Many practitioners classify each market into either quote-driven or order-driven.
– Futures, Listed options, listed stocks are Order-Driven.
– FX, Bonds, IRS, CDS are Quote-driven
—- In Quote-Driven markets, dealers (loosely known as “market makers”) publish quotes on
– interdealer broker systems
– 3rd-party dealer-to-client markets known as ECN’s
– their own private markets (like MLBM or CitiVelocity, or perhaps Rediplus)
Clients can also send RFQ to get customized quotes.
Here’s a key feature of the quote — at execution time, the dealer has a last look and can reject the order. Therefore the quote is an indication, not a legal promise.
FX spot/forward is Quote-driven. In some markets (such as Hotspot), non-dealers can also publish quotes, and probably can reject orders too.
Q: How about limit orders in FX spot market?
A: Remember FX spot is QD. When an ECN lets you (a retail trader) submit a limit order, the ECN will hit/lift the quotes on your behalf but still the dealer has the last look.
—- In Order-Driven markets, participants submit market orders, and “limit orders” like irreversible quotes. The exchange performs order matching  among market orders and limit orders. At time of execution, there’s no (easy) way for either side to reject the trade. Only the exchange can cancel trades, as they did to a lot of trades on a few special occasions.
To the exchange, there’s no dealer vs. client. If the trade happens be an individual vs GS, then GS is perhaps a dealer, perhaps a market-maker (not the same thing), or perhaps just a regular player. The exchange treats both sides as equals.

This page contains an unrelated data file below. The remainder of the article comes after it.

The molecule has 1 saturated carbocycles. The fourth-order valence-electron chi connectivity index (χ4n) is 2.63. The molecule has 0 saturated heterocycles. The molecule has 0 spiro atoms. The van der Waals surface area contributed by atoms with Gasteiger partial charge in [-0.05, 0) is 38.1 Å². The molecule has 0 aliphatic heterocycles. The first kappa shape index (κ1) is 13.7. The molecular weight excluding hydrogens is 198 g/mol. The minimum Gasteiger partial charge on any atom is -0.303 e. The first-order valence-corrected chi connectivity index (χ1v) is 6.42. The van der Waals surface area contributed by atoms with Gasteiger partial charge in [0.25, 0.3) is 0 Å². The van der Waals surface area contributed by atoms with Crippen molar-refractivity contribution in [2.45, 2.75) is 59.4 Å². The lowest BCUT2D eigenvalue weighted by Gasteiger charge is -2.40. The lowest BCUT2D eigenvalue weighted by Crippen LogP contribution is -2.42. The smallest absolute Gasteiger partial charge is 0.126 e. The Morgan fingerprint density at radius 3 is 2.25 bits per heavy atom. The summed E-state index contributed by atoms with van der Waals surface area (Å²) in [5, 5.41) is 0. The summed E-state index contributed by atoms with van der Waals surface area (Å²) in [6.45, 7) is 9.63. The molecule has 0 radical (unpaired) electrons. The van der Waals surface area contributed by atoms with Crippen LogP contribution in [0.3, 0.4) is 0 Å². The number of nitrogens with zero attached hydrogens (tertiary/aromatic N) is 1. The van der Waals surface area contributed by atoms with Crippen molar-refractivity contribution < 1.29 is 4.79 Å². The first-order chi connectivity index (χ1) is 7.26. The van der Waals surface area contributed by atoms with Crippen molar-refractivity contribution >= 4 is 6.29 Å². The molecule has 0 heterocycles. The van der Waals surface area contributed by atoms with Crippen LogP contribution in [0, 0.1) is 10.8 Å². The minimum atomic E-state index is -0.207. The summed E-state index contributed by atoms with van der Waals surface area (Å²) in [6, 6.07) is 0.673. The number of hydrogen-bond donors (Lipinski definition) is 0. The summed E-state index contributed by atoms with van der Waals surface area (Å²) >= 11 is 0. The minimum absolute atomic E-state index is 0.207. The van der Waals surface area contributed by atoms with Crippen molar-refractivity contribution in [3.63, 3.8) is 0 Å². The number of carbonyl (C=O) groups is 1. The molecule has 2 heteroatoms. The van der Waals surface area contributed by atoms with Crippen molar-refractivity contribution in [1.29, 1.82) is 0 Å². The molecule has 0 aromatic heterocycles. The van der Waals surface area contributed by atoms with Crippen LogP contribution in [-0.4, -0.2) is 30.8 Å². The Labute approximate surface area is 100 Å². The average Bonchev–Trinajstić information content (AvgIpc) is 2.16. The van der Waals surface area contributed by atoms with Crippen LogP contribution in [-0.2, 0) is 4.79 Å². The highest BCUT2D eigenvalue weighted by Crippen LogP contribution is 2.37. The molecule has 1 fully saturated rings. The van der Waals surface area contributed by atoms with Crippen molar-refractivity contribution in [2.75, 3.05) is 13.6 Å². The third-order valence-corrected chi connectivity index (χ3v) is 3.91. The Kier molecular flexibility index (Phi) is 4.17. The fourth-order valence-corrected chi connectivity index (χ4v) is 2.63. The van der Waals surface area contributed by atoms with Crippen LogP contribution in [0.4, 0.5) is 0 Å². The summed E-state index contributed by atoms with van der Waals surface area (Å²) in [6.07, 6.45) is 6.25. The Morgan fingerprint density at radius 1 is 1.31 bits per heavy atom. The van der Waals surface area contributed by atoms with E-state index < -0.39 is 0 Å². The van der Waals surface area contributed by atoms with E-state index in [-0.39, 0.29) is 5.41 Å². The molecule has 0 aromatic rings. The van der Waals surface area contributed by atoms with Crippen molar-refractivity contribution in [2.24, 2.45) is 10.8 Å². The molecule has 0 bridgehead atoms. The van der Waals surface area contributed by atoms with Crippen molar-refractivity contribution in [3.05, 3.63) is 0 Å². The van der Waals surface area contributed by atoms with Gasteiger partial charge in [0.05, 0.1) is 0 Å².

Note stop market orders and stop limit orders are not part of the matching until they “activate” to become live market/limit orders.
In FX, even the executable quotes are subject to dealer’s “last look”. When a small investor Ken hits a Citi offer on an ECN, the ECN dare not book the trade right away because it can’t guarantee to Ken that Citi’s last look would pass. Ultimately, the ECN doesn’t take position.
Q: In stock exchanges (or other listed markets), dealers can’t cancel a trade. Only the exchange can. Exchange executes trades and they are final, because the exchange takes position. Why is the stock exchange so powerful? Why is the exchange able to guarantee to Ken that no matter what Citi does, Ken’s trade is confirmed?
%%A: because the exchange’s clearing fund is contributed by the big dealers
%%A: because the exchange is counterparty of every trade and takes positions. If a member bank (Citi in this case) fails to deliver, the exchange takes the loss, using the clearing fund.